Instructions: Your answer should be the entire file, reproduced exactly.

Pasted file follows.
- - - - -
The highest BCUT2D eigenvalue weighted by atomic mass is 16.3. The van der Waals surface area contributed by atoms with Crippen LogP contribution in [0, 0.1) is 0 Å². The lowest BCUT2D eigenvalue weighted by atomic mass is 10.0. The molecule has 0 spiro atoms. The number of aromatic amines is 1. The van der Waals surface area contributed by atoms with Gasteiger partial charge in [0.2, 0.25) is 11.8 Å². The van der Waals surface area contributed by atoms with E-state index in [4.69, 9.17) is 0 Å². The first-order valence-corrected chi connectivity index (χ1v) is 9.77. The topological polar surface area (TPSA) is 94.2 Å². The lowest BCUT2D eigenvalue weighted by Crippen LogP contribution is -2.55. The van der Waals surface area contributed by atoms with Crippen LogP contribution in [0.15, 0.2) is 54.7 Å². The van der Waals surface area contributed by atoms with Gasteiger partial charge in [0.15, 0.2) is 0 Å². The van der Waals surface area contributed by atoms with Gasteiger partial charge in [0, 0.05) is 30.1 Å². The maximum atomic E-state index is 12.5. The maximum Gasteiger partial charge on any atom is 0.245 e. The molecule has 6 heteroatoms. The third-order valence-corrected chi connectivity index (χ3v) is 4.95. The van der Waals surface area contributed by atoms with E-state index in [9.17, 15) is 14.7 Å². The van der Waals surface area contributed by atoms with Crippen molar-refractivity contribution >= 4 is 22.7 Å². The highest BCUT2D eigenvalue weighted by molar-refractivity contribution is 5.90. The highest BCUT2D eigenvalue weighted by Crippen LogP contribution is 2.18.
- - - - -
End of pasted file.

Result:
The highest BCUT2D eigenvalue weighted by atomic mass is 16.3. The van der Waals surface area contributed by atoms with Crippen LogP contribution in [0, 0.1) is 0 Å². The lowest BCUT2D eigenvalue weighted by atomic mass is 10.0. The molecule has 0 spiro atoms. The number of aromatic amines is 1. The van der Waals surface area contributed by atoms with Gasteiger partial charge in [0.2, 0.25) is 11.8 Å². The van der Waals surface area contributed by atoms with E-state index in [4.69, 9.17) is 0 Å². The first-order valence-corrected chi connectivity index (χ1v) is 9.77. The topological polar surface area (TPSA) is 94.2 Å². The lowest BCUT2D eigenvalue weighted by Crippen LogP contribution is -2.55. The van der Waals surface area contributed by atoms with Crippen LogP contribution in [0.15, 0.2) is 54.7 Å². The van der Waals surface area contributed by atoms with Gasteiger partial charge in [0.15, 0.2) is 0 Å². The van der Waals surface area contributed by atoms with Gasteiger partial charge in [0, 0.05) is 30.1 Å². The maximum atomic E-state index is 12.5. The maximum Gasteiger partial charge on any atom is 0.245 e. The molecule has 6 heteroatoms. The third-order valence-corrected chi connectivity index (χ3v) is 4.95. The van der Waals surface area contributed by atoms with E-state index in [9.17, 15) is 14.7 Å². The van der Waals surface area contributed by atoms with Crippen molar-refractivity contribution >= 4 is 22.7 Å². The highest BCUT2D eigenvalue weighted by molar-refractivity contribution is 5.90. The highest BCUT2D eigenvalue weighted by Crippen LogP contribution is 2.18.